The Federal Government joins the States in milking the insurance industry and the insuring public dry!
First up this week I would like to thank the enormous number of people who rang or wrote in support of my article explaining the unworkability of the Victorian Fire Service Levy. I thought my iPhone was going to have a meltdown. All those that contacted me agreed that something had to be said and clearly I am not alone in my absolute frustration. Of particular interest was the number of employees of insurers who are equally ropeable at the situation that we find the insurance industry and our customers in.
What was equally interesting was the number of people said that while they hated what was going on, they would rather cast a donkey vote than vote the current Labor Party. A great deal of work clearly has to be done to undo all the brand damage they have suffered.
As requested, I will not publish the responses but will honour your wishes to remain anonymous.
Readers would have noted that another two major insurers have increased the Fire Service Levy payable on all Victorian policies. The first insurer has also made the decision not to allow the pro-rating of the Levy where the broker has asked that a policy subject to the tax be extended to July 1, 2013.
While I have had literally dozens of technical insurance questions that I have answered via email and would prefer to be concentrating on in this blog, I find myself again being diverted due to my being in strong disagreement with the Insurance Industry’s peak bodies on the subject of taxes and levies.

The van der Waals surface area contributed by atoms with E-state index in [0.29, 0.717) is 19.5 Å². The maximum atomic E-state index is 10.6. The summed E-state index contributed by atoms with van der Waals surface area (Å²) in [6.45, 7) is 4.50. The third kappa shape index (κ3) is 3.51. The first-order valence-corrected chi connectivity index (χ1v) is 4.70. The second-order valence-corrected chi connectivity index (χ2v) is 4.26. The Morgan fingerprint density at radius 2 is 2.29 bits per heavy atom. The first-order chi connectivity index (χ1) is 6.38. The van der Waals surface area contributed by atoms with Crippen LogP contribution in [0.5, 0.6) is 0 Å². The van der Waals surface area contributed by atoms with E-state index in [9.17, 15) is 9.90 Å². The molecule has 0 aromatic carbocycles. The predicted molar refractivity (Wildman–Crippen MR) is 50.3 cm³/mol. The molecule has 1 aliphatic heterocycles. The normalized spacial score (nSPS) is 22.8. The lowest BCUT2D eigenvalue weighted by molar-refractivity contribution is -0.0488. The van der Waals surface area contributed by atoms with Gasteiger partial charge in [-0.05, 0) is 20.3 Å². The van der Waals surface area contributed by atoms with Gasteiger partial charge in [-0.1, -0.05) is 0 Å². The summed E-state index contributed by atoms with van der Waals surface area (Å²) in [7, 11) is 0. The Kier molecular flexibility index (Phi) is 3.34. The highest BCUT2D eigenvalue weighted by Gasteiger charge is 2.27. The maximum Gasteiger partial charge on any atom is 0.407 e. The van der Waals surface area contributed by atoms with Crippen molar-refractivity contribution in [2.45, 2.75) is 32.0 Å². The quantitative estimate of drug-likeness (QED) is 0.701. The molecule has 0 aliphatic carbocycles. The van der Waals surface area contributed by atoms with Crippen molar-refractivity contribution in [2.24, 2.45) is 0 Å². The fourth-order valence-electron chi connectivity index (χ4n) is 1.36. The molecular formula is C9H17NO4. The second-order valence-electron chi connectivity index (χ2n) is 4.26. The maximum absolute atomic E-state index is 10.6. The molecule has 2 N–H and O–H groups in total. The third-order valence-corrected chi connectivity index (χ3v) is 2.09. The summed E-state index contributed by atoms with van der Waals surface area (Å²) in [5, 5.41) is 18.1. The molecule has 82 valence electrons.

It was pleasing to see that the opposition in Victoria is now starting to take an interest in the Fire Service Levy due to last week’s post.
This week the budget included a dividend of $100 million to be paid out of the Terrorism Pool. It is not one, but two bodies that I take an opposing view on insurance taxes. I do not disagree with all they say, particularly on the token allowance made by the Federal Government on flood mitigation in this budget.
Why I am so frustrated is the lack of a strong voice in the industry and as a result the insurance industry and more importantly its customers, and the economy as a whole, remain at risk due to under-insurance and non-insurance. The Victorian Government only has a 2-seat majority. What they have done with the transition of the burdensome Fire Service Levy is woeful and if the industry stood up and put out a hard-hitting press release like the mining industry or any other major industry would have done in such a way that the insuring public understood it, not only would the Victorian Government be forced to change what is simply bad public policy, but the Federal Government may not have joined the bandwagon while it would have put the New South Wales and Tasmanian Governments who at this stage still retain the Fire Service Levy. It would also ensure that the Industry had more of a voice of reason in the transition of the Fire Service Levy in those states when they finally take the burden off their constituents.
Every week we see advertising firms on the Gruen Factor come up with advertising campaigns to sell the worst of products or services. Explaining the rip off of those businesses and home owners that insure would be a walk in the park for such an expert.
I genuinely believe that the people of Victoria deserve to be told why their insurance is, in some cases, double that of Queensland, South Australia and Western Australia rather than businesses and home owners buying less insurance and risking everything they have worked for. What is so radical or wrong with this?
After my continuing frustration of thinking that all governments believe the insurance industry is a bottomless pit of cash to tax, I have found the time to post the more interesting/important of the questions put to me this week by readers.
Finally, please keep in mind the new Masters of Insurance Law and Practice degree offered by Victoria University, which will start next semester. If you would like more details, please drop me a note for I am honoured to be the course director.